County of Wernigerode

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Coat of arms of the county of Wernigerode

The county of Wernigerode was a territory of the Holy Roman Empire of the German Nation .


It was owned by the Counts of Wernigerode , who died out in the male line in 1429 and who, as aristocratic rulers since the High Middle Ages, have been politically relatively independent in the northern Harz between the Oker and the Great Bruch for more than two centuries.

The sources provide no information whatsoever why at the beginning of the 12th century Count Adalbert, from Haimar ( Hanover region ), who was first mentioned there in 1103 and named comes Adelbertus de villa Heymbere in 1117 , suddenly on October 18, 1121 as Adelbertus comes de Wernigerode appears in the list of witnesses in a certificate issued by Bishop Reinhard von Halberstadt .

In 1268 the county of Wernigerode lost its imperial immediacy because the Margrave of Brandenburg took over the feudal lordship. It remained - with a brief interruption - as the property of the noble Stolberg-Wernigerode family (with only limited rights to rule) until the end of the monarchy in Prussia (1918).

Until the end of the 14th century, the Counts of Wernigerode remained in the area between Hildesheim, Burgdorf and the Steinwedeler Wald in possession of significant real estate. Its extensive size suggests that the count's property at the foot of the Harz near Wernigerode was even more extensive and valuable, so that the counts were induced to give up their old headquarters in Haimar and settle here. At the same time, the assessment of counts' property in terms of size and lucrative value is always fraught with the difficulty of not being able to compare an appropriate reference size or population. Accordingly, it is also likely that the rulers Haimar and Wernigerode coexisted in time. The headquarters in Wernigerode was located in the middle of the Reichsgut. According to the Sachsenspiegel preface Von der Herrenborn , the Counts of Wernigerode were born in Swabia. From this point of view, a delegation of former members of the family to the northern edge of the Harz by the Salier emperor Heinrich IV , who primarily used noble and ministerial supporters from Swabia for his Saxony policy, also seems obvious. The Counts of Wernigerode also owned the Steinberg near Goslar, verifiably an imperial estate, on whose spur Emperor Heinrich IV commissioned his later worst rival, Otto von Northeim, to build a castle. Against the background of the emperor's conflicts with Otto von Northeim and the political preponderance of the nobility group on the Harz who were friendly to the emperor after his death (1083), a legal succession by assignment of ownership to Count Adalbert I or to one of his ancestors at the instigation of Emperor Heinrich IV.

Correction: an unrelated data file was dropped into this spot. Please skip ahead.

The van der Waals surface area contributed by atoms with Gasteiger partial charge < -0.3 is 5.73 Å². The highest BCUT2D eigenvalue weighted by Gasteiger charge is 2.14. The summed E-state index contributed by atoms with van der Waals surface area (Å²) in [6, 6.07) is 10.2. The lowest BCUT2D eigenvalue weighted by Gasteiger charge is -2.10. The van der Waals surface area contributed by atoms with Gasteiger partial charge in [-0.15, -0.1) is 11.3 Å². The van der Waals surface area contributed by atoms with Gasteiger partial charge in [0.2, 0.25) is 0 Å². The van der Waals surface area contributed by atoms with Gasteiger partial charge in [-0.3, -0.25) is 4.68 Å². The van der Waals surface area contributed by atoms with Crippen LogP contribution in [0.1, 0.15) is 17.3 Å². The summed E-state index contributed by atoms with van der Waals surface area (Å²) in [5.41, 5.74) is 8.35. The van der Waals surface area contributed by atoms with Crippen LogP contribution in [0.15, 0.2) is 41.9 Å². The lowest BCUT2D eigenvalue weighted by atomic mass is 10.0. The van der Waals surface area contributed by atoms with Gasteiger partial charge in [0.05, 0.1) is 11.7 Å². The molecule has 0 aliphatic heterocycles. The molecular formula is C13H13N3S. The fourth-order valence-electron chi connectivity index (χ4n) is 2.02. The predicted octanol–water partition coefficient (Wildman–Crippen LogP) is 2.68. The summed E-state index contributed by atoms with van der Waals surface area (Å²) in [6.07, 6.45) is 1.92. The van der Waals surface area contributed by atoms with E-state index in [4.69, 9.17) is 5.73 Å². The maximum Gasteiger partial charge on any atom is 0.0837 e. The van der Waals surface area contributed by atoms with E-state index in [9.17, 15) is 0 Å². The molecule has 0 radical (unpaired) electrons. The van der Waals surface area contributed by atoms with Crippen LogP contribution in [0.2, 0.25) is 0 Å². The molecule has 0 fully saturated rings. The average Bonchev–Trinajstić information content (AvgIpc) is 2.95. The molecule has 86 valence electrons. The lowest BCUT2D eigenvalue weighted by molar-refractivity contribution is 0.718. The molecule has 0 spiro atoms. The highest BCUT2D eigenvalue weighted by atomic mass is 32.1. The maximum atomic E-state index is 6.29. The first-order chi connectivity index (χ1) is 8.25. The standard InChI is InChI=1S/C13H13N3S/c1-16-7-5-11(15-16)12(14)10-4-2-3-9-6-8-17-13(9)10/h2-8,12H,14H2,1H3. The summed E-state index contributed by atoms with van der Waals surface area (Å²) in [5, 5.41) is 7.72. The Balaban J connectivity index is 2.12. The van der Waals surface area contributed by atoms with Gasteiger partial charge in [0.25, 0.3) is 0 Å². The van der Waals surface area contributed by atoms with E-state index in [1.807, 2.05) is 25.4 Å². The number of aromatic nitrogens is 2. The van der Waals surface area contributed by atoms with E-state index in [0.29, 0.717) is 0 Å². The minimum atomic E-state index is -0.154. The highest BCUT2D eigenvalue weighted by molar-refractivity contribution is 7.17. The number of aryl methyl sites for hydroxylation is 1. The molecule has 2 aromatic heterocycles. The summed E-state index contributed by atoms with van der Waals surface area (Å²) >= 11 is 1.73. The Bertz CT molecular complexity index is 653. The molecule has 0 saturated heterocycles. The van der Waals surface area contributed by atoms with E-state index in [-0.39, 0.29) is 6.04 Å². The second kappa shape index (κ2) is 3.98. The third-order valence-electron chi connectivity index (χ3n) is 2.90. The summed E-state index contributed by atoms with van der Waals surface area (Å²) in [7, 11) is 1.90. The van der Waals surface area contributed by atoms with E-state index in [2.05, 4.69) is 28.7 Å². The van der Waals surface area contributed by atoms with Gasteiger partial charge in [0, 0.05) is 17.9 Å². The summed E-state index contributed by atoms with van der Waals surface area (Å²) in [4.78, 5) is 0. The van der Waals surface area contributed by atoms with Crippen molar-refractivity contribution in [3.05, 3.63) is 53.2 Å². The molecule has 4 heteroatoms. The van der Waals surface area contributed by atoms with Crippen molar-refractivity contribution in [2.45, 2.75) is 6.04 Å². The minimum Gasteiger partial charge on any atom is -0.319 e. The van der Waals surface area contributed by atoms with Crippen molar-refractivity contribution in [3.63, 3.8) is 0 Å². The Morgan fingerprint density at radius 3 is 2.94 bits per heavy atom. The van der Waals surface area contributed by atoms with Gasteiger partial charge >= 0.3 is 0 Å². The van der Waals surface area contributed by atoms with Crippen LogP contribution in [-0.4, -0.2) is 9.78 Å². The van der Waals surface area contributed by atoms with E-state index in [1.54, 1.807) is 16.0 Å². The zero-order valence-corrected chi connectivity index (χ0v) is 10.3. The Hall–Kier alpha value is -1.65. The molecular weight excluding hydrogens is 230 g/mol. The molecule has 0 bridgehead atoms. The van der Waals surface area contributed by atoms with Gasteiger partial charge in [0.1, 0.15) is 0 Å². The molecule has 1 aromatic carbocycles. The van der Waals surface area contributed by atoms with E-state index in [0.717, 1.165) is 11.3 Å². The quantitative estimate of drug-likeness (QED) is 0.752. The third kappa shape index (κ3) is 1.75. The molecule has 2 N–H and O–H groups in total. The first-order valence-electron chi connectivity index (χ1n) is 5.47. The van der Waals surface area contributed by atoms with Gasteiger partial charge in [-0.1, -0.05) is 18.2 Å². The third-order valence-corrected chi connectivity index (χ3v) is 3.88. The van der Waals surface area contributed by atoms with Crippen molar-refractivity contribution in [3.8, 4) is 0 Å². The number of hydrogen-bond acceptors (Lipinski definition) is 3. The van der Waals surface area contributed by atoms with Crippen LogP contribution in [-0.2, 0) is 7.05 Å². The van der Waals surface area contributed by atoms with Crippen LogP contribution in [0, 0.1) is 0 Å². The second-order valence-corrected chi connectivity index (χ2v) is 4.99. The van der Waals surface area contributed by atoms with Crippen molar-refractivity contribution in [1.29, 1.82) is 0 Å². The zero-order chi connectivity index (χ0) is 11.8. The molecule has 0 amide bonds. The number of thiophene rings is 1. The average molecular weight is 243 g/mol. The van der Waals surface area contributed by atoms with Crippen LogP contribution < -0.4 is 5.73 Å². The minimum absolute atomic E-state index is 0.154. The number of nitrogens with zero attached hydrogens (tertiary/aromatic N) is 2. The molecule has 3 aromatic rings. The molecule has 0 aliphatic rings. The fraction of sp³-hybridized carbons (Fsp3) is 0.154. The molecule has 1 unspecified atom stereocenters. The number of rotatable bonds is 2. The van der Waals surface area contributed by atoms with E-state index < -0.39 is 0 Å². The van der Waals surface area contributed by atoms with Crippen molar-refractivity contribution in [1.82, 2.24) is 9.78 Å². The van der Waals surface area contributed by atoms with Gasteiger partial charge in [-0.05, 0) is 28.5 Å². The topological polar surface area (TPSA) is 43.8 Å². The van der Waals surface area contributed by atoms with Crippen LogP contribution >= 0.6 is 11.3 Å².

The first documentary mention of a Count of Wernigerode in 1121 is also the first mention of the clearing settlement Wernigerode , whose beginnings can be dated about a century earlier. The castle Wernigerode for the first time in 1213 as castrum mentioned and was a rule midpoint of the later county of Wernigerode.

Count Heinrich von Wernigerode was the last male representative of this noble family. He demanded from Archbishop Günther II of Magdeburg that the castle and city of Wernigerode be enfeoffed for himself and his two Stolberg cousins ​​Heinrich and Botho , which he received on June 30, 1414. The archbishop of Magdeburg only took over feudal lordship over the city and county of Wernigerode in 1381 after lengthy disputes with the Counts of Wernigerode over their Pabstorf castle . Before that, the ancestral county of Wernigerode was a fiefdom of the Mark Brandenburg . The Counts of Wernigerode had hoped for better protection of the castle and city of Wernigerode against the overwhelming pressure of their neighbors, especially from the Duke of Braunschweig, with the feudal assumption of the Ascanian margraves in 1268 . In the long run, however, expectations had not been met. The part of their county area acquired by the Counts of Regenstein in 1343 , on the other hand, was a fiefdom of the Halberstadt Monastery and the Stolbergers received separate fiefdoms until the transition from Halberstadt to Kurbrandenburg, especially for this extensive area .